Farming · 25 Jan 2021

Oat Milk Processing Will Soon Join Dairy in the South

Aimee Wilson

Aimee Wilson


Southland will soon lead the way with plans for a New Zealand first oat milk processing plant underway.

Growers currently have to send their oats to Sweden for processing, and Great South has been working on the development of New Zealand’s first carbon neutral plant-based beverage factory.

The factory will be built in Makarewa and kick start a whole new industry for New Zealand, alongside dairy.

New Zealand Functional Foods is the company behind the initiative, and in the process of securing financing through various investors for the building phase.

Company chair Roger Carruthers said, when contacted, the factory would take 12-14 months to build once finance was secured.

“Climate change mitigation and people’s health improvements are core principles for us.  The processing plant will be an integral link in the supply chain including oat cultivar developers, seed producers, growers, Harraways and consumer brands.”

He said the company had moved from the conceptual stage to implementation after receiving seed funding from Sir Stephen Tindall’s investment company K1W1 late last year.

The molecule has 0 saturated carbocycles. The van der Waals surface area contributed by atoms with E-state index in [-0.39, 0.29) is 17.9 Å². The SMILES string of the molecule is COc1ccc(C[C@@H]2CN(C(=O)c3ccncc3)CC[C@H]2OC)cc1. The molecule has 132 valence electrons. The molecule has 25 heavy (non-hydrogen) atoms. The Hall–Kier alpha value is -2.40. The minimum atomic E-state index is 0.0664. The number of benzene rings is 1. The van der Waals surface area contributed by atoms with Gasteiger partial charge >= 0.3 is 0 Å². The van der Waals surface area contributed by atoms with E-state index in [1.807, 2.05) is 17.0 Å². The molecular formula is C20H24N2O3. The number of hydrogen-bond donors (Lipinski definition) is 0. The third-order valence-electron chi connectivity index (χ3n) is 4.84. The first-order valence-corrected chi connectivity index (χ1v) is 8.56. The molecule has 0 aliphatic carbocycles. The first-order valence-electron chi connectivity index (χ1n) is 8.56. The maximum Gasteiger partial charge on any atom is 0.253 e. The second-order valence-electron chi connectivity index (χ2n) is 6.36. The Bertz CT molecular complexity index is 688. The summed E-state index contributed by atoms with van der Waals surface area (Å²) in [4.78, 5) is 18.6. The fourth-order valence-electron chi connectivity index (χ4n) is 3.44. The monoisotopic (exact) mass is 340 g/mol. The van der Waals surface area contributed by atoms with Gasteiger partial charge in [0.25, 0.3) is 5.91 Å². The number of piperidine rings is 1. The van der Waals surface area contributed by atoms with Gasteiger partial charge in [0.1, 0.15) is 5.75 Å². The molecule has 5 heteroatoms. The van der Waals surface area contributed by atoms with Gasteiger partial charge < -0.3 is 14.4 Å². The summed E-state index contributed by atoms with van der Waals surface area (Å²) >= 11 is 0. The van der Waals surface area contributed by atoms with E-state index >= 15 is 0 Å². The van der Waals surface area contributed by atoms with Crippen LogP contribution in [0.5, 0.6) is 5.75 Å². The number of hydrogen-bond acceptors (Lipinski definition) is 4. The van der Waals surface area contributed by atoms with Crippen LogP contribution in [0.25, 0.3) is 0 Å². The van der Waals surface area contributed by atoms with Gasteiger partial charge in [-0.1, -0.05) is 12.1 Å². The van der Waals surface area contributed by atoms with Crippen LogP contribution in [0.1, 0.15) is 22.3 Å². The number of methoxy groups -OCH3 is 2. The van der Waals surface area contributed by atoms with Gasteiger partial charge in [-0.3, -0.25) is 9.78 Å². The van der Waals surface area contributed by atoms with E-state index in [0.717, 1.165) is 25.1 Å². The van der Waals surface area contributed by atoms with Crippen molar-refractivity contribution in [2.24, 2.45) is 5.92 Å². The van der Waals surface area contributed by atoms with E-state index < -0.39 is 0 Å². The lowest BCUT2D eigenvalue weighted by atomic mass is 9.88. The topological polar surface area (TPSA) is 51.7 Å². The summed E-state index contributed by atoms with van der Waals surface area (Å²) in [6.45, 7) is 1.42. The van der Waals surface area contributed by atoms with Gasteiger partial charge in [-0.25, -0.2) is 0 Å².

“The plant-based food and beverage market has exploded worldwide.  Southland is already on the world map as a premier destination for growing oats, due to our excellent climactic growing conditions, the quality of our soil and plenty of water.

“We expect our plant will have capacity and capability to process beverages from other plants, but our initial focus will be on oats,” he said.

Southland has had a long history of growing oats since the 1870s, and Roger said the province was in a unique position, “we have great regional food technology and manufacturing smarts and a track record of taking new products to the world.

“All of this combined with New Zealand’s great reputation for safe good tasting food products will give us a real market advantage.”

Great South chairman Ian Collier said they had been working on the potential of oats as a product for some time, with a view to supporting the diversification of the Southland economy.

“We are very excited about the potential that this project represents for investors, potential suppliers and ultimately a rapidly growing domestic and international customer base.”

Southland’s soil, land and temperature climate created the perfect conditions for growing oats, with the highest yield per hectare in the world.